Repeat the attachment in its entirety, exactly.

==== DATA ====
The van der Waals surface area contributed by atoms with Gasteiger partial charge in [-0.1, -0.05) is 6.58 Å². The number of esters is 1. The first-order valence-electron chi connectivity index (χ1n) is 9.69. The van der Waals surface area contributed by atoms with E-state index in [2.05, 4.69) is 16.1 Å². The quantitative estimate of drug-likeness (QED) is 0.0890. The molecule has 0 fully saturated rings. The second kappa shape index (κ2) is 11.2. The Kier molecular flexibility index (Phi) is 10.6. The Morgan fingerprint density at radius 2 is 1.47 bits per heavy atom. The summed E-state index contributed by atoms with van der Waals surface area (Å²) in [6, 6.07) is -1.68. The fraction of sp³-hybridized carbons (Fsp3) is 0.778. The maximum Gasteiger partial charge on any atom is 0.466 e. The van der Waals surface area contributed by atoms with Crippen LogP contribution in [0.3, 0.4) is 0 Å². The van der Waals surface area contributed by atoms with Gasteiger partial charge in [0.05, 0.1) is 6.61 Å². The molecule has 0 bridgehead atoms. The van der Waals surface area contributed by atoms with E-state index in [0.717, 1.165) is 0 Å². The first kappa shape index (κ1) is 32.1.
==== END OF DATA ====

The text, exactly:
The van der Waals surface area contributed by atoms with Gasteiger partial charge in [-0.1, -0.05) is 6.58 Å². The number of esters is 1. The first-order valence-electron chi connectivity index (χ1n) is 9.69. The van der Waals surface area contributed by atoms with E-state index in [2.05, 4.69) is 16.1 Å². The quantitative estimate of drug-likeness (QED) is 0.0890. The molecule has 0 fully saturated rings. The second kappa shape index (κ2) is 11.2. The Kier molecular flexibility index (Phi) is 10.6. The Morgan fingerprint density at radius 2 is 1.47 bits per heavy atom. The summed E-state index contributed by atoms with van der Waals surface area (Å²) in [6, 6.07) is -1.68. The fraction of sp³-hybridized carbons (Fsp3) is 0.778. The maximum Gasteiger partial charge on any atom is 0.466 e. The van der Waals surface area contributed by atoms with Crippen LogP contribution in [0.3, 0.4) is 0 Å². The van der Waals surface area contributed by atoms with Gasteiger partial charge in [0.05, 0.1) is 6.61 Å². The molecule has 0 bridgehead atoms. The van der Waals surface area contributed by atoms with E-state index in [0.717, 1.165) is 0 Å². The first kappa shape index (κ1) is 32.1.